Promising new Stem Cell Therapy is now being offered in Clovis.
The potential seems unlimited, from restoring damaged knee cartilage, to repairing torn ligaments and much more.
For now, the U.S Food and Drug Administration (FDA) is only allowing the use of Stem Cells in very narrow specific cases.
Clinics like the one in Clovis are using ‘ Umbilical Cord ‘ Stem Cells, which are donated after a mother gives birth to a baby.
Two local patients say that ‘Stem Cell Therapy’ has changed their lives. We also examine how the FDA is now scrutinizing possible unauthorized use of Stem Cells.
It’s Saturday morning at The Body Building in Clovis. Another shipment of umbilical cord Stem Cells packed in dry ice arrives from Biogenix. This is for a patient suffering from acute and painful neuropathy in both feet.
Using a syringe, a nurse practitioner will administer up to 40 million donated Umbilical Stem Cells, that have been screened and tested in an FDA registered laboratory.
Supporters claim these Stem Cells have the potential to reduce or eliminate pain and even restore damaged cartilage – bone, muscle, ligaments and even organs.
Some wonder if this approved by the FDA.
Title 21 of the Code of Federal Regulations Section 1271, deals with Stem Cells. In layman’s terms, it says the only Stem Cell therapies approved by the FDA are Stem Cells from bone marrow or cord blood – specifically to treat cancers of the blood or bone marrow.
However, there is an exception for that – if the treatment is being studied under an Investigational New Drug Application – filed with and allowed by the FDA.
Kasey Kahl is the owner of The Body Building – a clinic that also offers restorative cryotherapy, infrared saunas and chiropractic treatments.
He says the results of umbilical Stem Cell therapy is not only amazing, but safe.
“It is borderline miraculous,” Kahl said. “It’s very safe. There are over half a million case studies with Biogenix themselves.”
In February, 16-year-old Buchanan sophomore J.D. Peralta was in a wrestling match in Mission Oaks.
His foot got jammed and his leg was twisted as he went down.
“I immediately felt two pops and just pain,” J.D. said.
J.D. had to be helped off the mat. His season – in fact, his high school wrestling career – seemed over.
Doctors confirmed the worst.
“I separated my ACL; like I tore my ACL and my meniscus,” J.D. said.
An orthopedic surgeon said he needed corrective surgery, but his family opted for something else.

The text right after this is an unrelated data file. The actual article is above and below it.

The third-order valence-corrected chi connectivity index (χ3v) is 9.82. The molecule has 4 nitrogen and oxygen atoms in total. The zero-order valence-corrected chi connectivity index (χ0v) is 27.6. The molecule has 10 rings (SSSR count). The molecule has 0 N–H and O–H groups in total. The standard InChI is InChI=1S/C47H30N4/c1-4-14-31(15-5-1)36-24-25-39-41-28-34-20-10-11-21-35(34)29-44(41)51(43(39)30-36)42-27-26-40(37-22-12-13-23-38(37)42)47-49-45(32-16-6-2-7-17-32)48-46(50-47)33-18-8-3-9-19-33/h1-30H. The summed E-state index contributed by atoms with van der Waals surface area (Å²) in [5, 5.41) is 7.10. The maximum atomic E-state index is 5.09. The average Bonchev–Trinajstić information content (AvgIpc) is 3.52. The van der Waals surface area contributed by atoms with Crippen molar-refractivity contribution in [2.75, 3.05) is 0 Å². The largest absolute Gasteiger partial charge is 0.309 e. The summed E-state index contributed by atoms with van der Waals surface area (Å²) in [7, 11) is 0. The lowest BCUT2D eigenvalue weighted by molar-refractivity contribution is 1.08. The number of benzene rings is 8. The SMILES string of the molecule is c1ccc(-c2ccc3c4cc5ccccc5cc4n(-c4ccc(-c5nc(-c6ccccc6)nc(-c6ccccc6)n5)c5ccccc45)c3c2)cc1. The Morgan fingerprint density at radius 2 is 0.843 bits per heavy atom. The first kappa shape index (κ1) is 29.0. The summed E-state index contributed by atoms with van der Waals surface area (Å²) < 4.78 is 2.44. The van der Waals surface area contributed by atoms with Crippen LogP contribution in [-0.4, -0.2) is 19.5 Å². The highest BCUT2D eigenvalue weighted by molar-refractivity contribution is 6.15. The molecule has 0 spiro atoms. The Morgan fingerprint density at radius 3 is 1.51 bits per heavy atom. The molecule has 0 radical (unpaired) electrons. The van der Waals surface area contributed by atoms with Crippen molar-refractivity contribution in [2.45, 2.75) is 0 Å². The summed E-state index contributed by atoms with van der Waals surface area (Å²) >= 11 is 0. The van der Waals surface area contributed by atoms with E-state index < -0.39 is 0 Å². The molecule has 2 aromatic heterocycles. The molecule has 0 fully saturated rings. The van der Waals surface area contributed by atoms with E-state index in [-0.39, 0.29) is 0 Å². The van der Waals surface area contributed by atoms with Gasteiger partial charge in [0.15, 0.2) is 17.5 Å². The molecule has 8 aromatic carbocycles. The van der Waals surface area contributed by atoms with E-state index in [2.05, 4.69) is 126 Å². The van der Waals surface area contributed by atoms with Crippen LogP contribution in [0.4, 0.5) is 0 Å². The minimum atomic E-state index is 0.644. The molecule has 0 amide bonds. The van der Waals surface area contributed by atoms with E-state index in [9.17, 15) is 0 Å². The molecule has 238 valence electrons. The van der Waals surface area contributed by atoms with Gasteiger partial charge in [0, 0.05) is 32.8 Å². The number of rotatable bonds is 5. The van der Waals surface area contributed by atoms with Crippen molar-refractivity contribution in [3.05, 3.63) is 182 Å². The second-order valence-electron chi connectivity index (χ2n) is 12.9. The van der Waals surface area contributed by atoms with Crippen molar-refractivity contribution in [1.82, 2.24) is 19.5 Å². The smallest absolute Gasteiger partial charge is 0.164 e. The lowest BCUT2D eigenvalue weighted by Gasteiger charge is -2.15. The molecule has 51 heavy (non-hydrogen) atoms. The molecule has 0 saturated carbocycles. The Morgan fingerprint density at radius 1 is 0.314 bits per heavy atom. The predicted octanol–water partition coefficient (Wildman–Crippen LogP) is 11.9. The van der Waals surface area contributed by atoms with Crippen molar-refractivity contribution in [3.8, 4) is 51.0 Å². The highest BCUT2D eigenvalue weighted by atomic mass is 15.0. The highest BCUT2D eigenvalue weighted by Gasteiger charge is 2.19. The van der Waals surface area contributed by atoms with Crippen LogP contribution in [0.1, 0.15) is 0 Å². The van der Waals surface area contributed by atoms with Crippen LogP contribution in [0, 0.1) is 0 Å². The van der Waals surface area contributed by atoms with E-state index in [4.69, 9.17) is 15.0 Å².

“I actually got Stem Cells,” J.D. said. “It’s been about 4 to 5 weeks, and I feeling like I’m already almost 100%”
His parents’ reaction?
“They’re so happy that I got Stem Cell [Therapy],” he said.
His coaches’ reaction?
“They just can’t believe that it’s real,” J.D. said.
At this rate, J.D. plans to be back on the wrestling mat next year – which keeps his dream of wrestling in college alive.
Another example is Brady Hole; he also had Stem Cell Therapy.
“They said I’d walk in and limp out, and I ended up walking in and getting wheelchaired out,” Hole said.
Hole owns a concrete construction company. He’s 41 years old, and has had horrible knee problems since he was 23.
He couldn’t bend his knees or squat – two things he needs for his line of work.
Doctors told him he had the knee of a 70-year old man.
He endured four surgeries and two decades of pain.
“It was the norm, you know? It hurt all the time; so it was the normal deal,” Hole said.
He considered knee replacement surgery but worried about his active lifestyle and complications when he got older.
So when he heard about Stem Cell therapy, he thought, “I had nothing to lose; because I’d already done 4 surgeries, and it didn’t help at all.”
He had Stem Cells injected into both knees.
So how quickly did he feel the results?
“I mean literally, the next day I could feel the difference,” he said.
We interviewed him about 4 1/2 weeks after his treatment.
“My knee wasn’t popping anymore,” Hole said. “The pain went away, and it just kept slowly getting better and better and better. I swear by it. It’s incredible.”
The FDA is currently in the middle of a three-year review of Stem Cell Therapy. That three period expires in November 2020 at which point many expect the FDA will tighten restrictions on Stem Cell Therapy.
In the meantime, if you’re considering it now, check with the FDA and check with your doctor.
The treatment is generally not covered by health insurance.